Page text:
After a big night of drinking, while nursing a hangover in bed, it’s not uncommon to crave the saltiest, yummiest, most unhealthy food imaginable. When living on a college campus, where fast food is rampant, the end result is practically inevitable.
This is what college students call the “drunchies” (aka drunk munchies), and a new study suggests the phenomenon could be an important culprit behind the obesity epidemic.
The study, which surveyed students from a public undergraduate university in the US, reveals that alcohol consumption has a notable impact on the food choices of college students, both during the night of drinking and during breakfast the morning after.
Like so many other consequences of heavy drinking, the dietary changes incurred from alcohol use are not good. Not only do college students appear to eat more after drinking, the study found they also tend to choose the most unhealthy foods available.
“Given the obesity epidemic and the rates of alcohol consumption on college campuses, we need to be aware of not only the negative effect of alcohol consumption, but also the impact it has on what people are eating while they are drinking,” says lead author Jessica Kruger, an expert in community health and health behaviour at the University of Buffalo.
Kruger and her team believe that alcohol causes excess eating by changing the amount of blood glucose in the body, so it falls and rises, tricking the brain into feeling hungry.
When 65 percent of all US college students partake in regular alcohol consumption and almost 45 percent participate in heavy drinking sessions, figuring out the reasons behind “drunchies” is a public health issue worthy of further research. Up until now, however, there has been scarce research to support the notion that alcohol changes our eating behaviours for the worse.
Kruger and her team were compelled to investigate the matter after seeing an advertisement in a university newspaper.
“It said, ‘Got Drunchies?’ and had ads for pizza, tacos, and other fast-food places that were open late after the bars closed,” says Kruger.
Weight gain is a common consequence of drinking alcohol, especially among younger populations, and it is easy to see why. The average beer, for instance, contains 150 calories. Multiply that by several drinks and – voila! – you’ve got an overwhelmingly large portion of a person’s daily energy intake. Now add a taco, a burrito, or a pizza to the mix. It doesn’t take a mathematician to figure this one out.
“So, we dug a bit deeper and first figured out what the ‘drunchies’ were, and then decided this would be interesting to study,” explained Kruger.
“Our first study in this area focussed on what people ate while drinking alcohol. This study explored what they eat the day after drinking.”
Kruger and her team surveyed 286 ethnically diverse and gender-balanced undergraduate college students in an anonymous, online setting. The survey began with questions like, “What do you typically eat for your first meal of the day?” and “How often do you eat something before you go to bed?”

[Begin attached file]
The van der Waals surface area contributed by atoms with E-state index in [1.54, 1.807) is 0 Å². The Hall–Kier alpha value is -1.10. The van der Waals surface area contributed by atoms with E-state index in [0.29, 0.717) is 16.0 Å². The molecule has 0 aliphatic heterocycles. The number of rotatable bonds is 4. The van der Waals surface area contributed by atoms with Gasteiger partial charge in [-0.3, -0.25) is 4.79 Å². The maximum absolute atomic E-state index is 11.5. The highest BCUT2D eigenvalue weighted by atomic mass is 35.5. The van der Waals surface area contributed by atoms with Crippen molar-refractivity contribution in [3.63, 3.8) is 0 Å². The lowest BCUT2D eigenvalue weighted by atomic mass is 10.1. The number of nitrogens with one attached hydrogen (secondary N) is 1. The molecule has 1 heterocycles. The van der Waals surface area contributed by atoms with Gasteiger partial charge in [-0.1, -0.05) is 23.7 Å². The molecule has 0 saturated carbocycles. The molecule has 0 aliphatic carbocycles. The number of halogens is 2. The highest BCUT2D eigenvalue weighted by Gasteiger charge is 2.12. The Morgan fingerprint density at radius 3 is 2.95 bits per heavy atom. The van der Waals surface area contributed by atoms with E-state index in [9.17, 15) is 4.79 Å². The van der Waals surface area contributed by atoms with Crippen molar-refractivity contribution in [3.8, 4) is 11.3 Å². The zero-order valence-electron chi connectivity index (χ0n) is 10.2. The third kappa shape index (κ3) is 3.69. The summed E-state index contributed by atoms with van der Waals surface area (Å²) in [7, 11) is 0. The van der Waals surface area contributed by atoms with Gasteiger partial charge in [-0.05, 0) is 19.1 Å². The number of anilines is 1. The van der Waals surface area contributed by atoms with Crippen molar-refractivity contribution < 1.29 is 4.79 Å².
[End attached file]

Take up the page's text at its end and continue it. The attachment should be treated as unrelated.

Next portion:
Later, the study pivoted to asking participants what they ate and how often they ate on a boozy night out and on their first meal the day after.
“All alcohol drinkers were more likely to eat something before they went to bed after drinking alcohol than in general before they go to bed,” the authors wrote.
The food of choice for alcohol drinkers was also consistent. When drunk, most alcohol users tended to opt for salty snack foods and pizza, while healthy foods like vegetables were eschewed.
“After drinking alcohol, participants reported being more likely to eat salted snack foods and pizza, and being less likely to eat healthy foods such as cooked or canned beans, dark green vegetables, orange coloured vegetables, [and] other vegetables, than they would ordinarily,” the study reads.
“This could be due to the decreased availability of these foods during episodes of drinking or thereafter.”
Perhaps more worrying, however, was the fact that college students are not drinking more water or other non-alcoholic beverages to hydrate themselves before hitting the sack. Compounding the problem, dehydration often leads to further unhealthy food choices.
The day after drinking, students also change their feeding habits. The study found that students who drink the night before are less likely to skip their first meal of the day compared to their usual routines.
For the first meal after a night out, students tend to favour foods like pizza or tacos over grains and milk and dairy products, which are commonly eaten at breakfast. The authors believe this could be occurring because it is a common myth that salty foods are “hangover cures” that “soak up” the excess alcohol.
In light of the findings, the authors suggest that universities help to promote and encourage healthy eating and hydration throughout the day and late at night, by limiting the number of fast food options and educating students on the most nutritional things to eat when inebriated.
After all, early adulthood is one of the most important times to prevent weight gain and encourage healthy eating habits for life-long weight management.
The study has been published in the Californian Journal of Health Promotion.